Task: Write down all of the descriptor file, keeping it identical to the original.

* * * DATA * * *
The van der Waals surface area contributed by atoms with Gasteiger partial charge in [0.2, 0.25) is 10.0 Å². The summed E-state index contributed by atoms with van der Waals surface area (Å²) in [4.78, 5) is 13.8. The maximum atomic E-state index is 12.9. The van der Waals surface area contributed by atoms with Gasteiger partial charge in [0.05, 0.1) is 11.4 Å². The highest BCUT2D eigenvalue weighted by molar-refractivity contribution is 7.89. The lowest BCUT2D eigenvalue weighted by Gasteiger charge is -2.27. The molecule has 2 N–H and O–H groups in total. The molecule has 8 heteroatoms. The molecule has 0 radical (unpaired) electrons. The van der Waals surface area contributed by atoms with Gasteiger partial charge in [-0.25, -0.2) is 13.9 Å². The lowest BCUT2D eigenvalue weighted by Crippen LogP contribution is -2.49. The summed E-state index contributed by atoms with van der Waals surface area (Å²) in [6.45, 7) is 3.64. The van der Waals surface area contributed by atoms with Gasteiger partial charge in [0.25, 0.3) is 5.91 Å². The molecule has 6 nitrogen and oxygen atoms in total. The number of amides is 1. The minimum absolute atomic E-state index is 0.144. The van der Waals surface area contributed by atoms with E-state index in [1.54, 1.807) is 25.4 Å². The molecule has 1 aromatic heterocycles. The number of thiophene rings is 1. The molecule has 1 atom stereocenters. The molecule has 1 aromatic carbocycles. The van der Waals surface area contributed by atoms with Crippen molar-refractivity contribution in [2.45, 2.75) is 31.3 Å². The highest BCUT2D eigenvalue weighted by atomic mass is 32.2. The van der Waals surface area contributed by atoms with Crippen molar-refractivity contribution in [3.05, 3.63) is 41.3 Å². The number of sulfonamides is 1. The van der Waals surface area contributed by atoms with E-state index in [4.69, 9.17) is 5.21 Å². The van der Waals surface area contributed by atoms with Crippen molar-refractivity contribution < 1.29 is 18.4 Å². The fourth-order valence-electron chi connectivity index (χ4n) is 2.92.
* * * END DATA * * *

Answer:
The van der Waals surface area contributed by atoms with Gasteiger partial charge in [0.2, 0.25) is 10.0 Å². The summed E-state index contributed by atoms with van der Waals surface area (Å²) in [4.78, 5) is 13.8. The maximum atomic E-state index is 12.9. The van der Waals surface area contributed by atoms with Gasteiger partial charge in [0.05, 0.1) is 11.4 Å². The highest BCUT2D eigenvalue weighted by molar-refractivity contribution is 7.89. The lowest BCUT2D eigenvalue weighted by Gasteiger charge is -2.27. The molecule has 2 N–H and O–H groups in total. The molecule has 8 heteroatoms. The molecule has 0 radical (unpaired) electrons. The van der Waals surface area contributed by atoms with Gasteiger partial charge in [-0.25, -0.2) is 13.9 Å². The lowest BCUT2D eigenvalue weighted by Crippen LogP contribution is -2.49. The summed E-state index contributed by atoms with van der Waals surface area (Å²) in [6.45, 7) is 3.64. The van der Waals surface area contributed by atoms with Gasteiger partial charge in [0.25, 0.3) is 5.91 Å². The molecule has 6 nitrogen and oxygen atoms in total. The number of amides is 1. The minimum absolute atomic E-state index is 0.144. The van der Waals surface area contributed by atoms with E-state index in [1.54, 1.807) is 25.4 Å². The molecule has 1 aromatic heterocycles. The number of thiophene rings is 1. The molecule has 1 atom stereocenters. The molecule has 1 aromatic carbocycles. The van der Waals surface area contributed by atoms with Crippen molar-refractivity contribution in [2.45, 2.75) is 31.3 Å². The highest BCUT2D eigenvalue weighted by atomic mass is 32.2. The van der Waals surface area contributed by atoms with Crippen molar-refractivity contribution in [3.05, 3.63) is 41.3 Å². The number of sulfonamides is 1. The van der Waals surface area contributed by atoms with E-state index in [4.69, 9.17) is 5.21 Å². The van der Waals surface area contributed by atoms with Crippen molar-refractivity contribution < 1.29 is 18.4 Å². The fourth-order valence-electron chi connectivity index (χ4n) is 2.92.